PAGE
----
United States Laws
The Individuals with Disabilities Education Act (IDEA), 1997
What is the IDEA?
The Education for All Handicapped Children Act was enacted in 1975 and reauthorized to be the Individuals with Disabilities Education Act (IDEA) of 1990. When amended in 1997, it provided for a "free appropriate public education" for all children with disabilities from preschool through high school. IDEA was reauthorized in 2004 as “No Child Left Behind (NCLB) and since that time has received numerous amendments (e.g., in 2006, 2008, 2011, 2013, 2015, and 2017 - See IDEA history). The law provides regulations, funding, and assistance to states (i.e., state and local education agencies) for implementation. It also provides grants and activities in other areas such as research, personnel development, and early intervention. The Office of Special Education Programs in the US Department of Education administers IDEA.
One of the ways a free appropriate public education is developed for students with disabilities is through a documented yearly process called the Individual Education Plan (IEP). For the IEP, a team (including educators, parents, administrators, specialists, and the child) determines the strengths and needs of the child, creates goals and objectives that will be accomplished in the coming year, and then selects the least restrictive environment for that child to meet his or her goals and objectives.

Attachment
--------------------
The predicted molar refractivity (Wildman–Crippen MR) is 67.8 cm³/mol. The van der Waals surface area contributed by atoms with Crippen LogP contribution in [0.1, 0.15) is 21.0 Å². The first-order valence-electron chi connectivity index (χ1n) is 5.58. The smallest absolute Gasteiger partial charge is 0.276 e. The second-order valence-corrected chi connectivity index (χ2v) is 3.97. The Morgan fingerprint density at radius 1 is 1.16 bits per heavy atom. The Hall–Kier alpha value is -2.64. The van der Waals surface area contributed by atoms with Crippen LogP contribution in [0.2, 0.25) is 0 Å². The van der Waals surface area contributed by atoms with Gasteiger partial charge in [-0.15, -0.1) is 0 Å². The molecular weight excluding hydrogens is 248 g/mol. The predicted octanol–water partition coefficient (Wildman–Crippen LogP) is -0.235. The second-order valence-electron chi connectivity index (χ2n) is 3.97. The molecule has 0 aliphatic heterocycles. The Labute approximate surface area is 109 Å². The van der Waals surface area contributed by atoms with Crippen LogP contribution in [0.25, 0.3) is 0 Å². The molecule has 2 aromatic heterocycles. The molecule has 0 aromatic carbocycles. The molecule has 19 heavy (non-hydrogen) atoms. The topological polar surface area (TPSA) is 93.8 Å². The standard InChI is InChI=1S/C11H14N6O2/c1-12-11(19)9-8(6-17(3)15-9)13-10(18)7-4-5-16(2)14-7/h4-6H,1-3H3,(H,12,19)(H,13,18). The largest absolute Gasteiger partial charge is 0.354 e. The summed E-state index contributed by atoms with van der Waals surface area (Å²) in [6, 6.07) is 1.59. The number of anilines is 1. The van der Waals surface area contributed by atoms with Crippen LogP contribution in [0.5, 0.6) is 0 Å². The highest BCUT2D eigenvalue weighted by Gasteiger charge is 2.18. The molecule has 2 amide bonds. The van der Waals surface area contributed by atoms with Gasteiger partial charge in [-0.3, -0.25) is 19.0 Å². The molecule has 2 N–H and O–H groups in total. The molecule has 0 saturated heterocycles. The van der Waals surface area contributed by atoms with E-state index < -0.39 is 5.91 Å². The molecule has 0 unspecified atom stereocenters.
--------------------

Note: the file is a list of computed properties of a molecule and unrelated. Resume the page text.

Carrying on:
How IDEA Applies to the Internet
The Internet is being used to a greater degree each year in preK-12 school systems. In fact it is being used in two distinct ways.
- First, teachers use it to provide students with a general education curriculum in areas like history, science, English, or math. Students may explore materials and information, conduct research, engage in activities, and even take tests online.
- Second, an education goal found across most states is that students will learn to use the Internet. Therefore this becomes a curriculum in its own right.
When portions of the general education curriculum are delivered in an online format, how will participation be possible for students with disabilities if they cannot access it directly due to inaccessible content? When these curricular sites are not accessible to children with disabilities, it is unlikely that they can be included in the general curriculum; thus a potential violation of the intent of IDEA. To combat this problem, one thing that schools and state offices of education should do is make an effort to control the accessibility of those products they purchase for students to use or experience online.
During the 2004 Reauthorization of IDEA (i.e., NCLB), two important elements were created in statute. One was the National Instructional Materials Accessibility Standard (NIMAS), which created a common set of technical guidelines so that curriculum developers could create accessible digital materials intended for print. The National Instructional Materials Accessibility Center (NIMAC) provided a mechanism for publishers and developers to register their accessible print materials to states for purchase or license. Both the NIMAS and NIMAC are operated by the National Center on Accessible Educational Materials (NCAEM). In 2020, NCAEM harmonized their terminology with the Marrakesh Treaty. Because of that, the definition of "print instructional materials" now includes digital instructional materials.
In 2020, the U.S. Department of Education issued a Notice of Interpretation, clarifying that the definition of "print instructional materials" in IDEA now includes digital instructional materials.